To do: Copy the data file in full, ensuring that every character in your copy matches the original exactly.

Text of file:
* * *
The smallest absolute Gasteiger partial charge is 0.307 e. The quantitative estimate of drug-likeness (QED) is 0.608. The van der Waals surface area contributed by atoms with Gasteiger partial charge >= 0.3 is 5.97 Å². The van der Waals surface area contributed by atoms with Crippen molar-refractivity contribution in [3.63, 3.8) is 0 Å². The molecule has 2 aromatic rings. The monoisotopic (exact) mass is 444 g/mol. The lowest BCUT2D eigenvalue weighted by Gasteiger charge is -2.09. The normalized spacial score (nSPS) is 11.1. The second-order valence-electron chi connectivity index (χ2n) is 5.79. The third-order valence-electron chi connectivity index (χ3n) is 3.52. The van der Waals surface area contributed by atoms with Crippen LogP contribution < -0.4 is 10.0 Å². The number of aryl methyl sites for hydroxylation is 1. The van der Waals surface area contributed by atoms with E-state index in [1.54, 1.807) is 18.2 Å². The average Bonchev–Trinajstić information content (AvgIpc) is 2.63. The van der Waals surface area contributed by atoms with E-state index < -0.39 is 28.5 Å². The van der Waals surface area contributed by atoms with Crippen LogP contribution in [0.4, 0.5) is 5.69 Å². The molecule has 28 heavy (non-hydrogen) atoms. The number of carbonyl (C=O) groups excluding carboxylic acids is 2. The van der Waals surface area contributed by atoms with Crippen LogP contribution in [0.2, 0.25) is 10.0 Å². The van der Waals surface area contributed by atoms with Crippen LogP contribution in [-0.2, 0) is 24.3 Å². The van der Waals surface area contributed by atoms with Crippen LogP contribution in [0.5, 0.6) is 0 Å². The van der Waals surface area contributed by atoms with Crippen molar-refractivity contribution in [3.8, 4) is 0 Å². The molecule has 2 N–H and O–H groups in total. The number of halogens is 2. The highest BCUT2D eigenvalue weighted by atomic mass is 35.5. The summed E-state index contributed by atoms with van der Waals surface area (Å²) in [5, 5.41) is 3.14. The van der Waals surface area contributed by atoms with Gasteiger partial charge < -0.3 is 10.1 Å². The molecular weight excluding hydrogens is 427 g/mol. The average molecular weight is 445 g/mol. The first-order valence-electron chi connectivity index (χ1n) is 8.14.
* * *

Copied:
The smallest absolute Gasteiger partial charge is 0.307 e. The quantitative estimate of drug-likeness (QED) is 0.608. The van der Waals surface area contributed by atoms with Gasteiger partial charge >= 0.3 is 5.97 Å². The van der Waals surface area contributed by atoms with Crippen molar-refractivity contribution in [3.63, 3.8) is 0 Å². The molecule has 2 aromatic rings. The monoisotopic (exact) mass is 444 g/mol. The lowest BCUT2D eigenvalue weighted by Gasteiger charge is -2.09. The normalized spacial score (nSPS) is 11.1. The second-order valence-electron chi connectivity index (χ2n) is 5.79. The third-order valence-electron chi connectivity index (χ3n) is 3.52. The van der Waals surface area contributed by atoms with Crippen LogP contribution < -0.4 is 10.0 Å². The number of aryl methyl sites for hydroxylation is 1. The van der Waals surface area contributed by atoms with E-state index in [1.54, 1.807) is 18.2 Å². The average Bonchev–Trinajstić information content (AvgIpc) is 2.63. The van der Waals surface area contributed by atoms with E-state index < -0.39 is 28.5 Å². The van der Waals surface area contributed by atoms with Crippen LogP contribution in [0.4, 0.5) is 5.69 Å². The molecule has 28 heavy (non-hydrogen) atoms. The number of carbonyl (C=O) groups excluding carboxylic acids is 2. The van der Waals surface area contributed by atoms with Crippen LogP contribution in [0.2, 0.25) is 10.0 Å². The van der Waals surface area contributed by atoms with Crippen LogP contribution in [-0.2, 0) is 24.3 Å². The van der Waals surface area contributed by atoms with Crippen LogP contribution in [0.5, 0.6) is 0 Å². The van der Waals surface area contributed by atoms with Crippen molar-refractivity contribution in [3.8, 4) is 0 Å². The molecule has 2 N–H and O–H groups in total. The number of halogens is 2. The highest BCUT2D eigenvalue weighted by atomic mass is 35.5. The summed E-state index contributed by atoms with van der Waals surface area (Å²) in [5, 5.41) is 3.14. The van der Waals surface area contributed by atoms with Gasteiger partial charge < -0.3 is 10.1 Å². The molecular weight excluding hydrogens is 427 g/mol. The average molecular weight is 445 g/mol. The first-order valence-electron chi connectivity index (χ1n) is 8.14.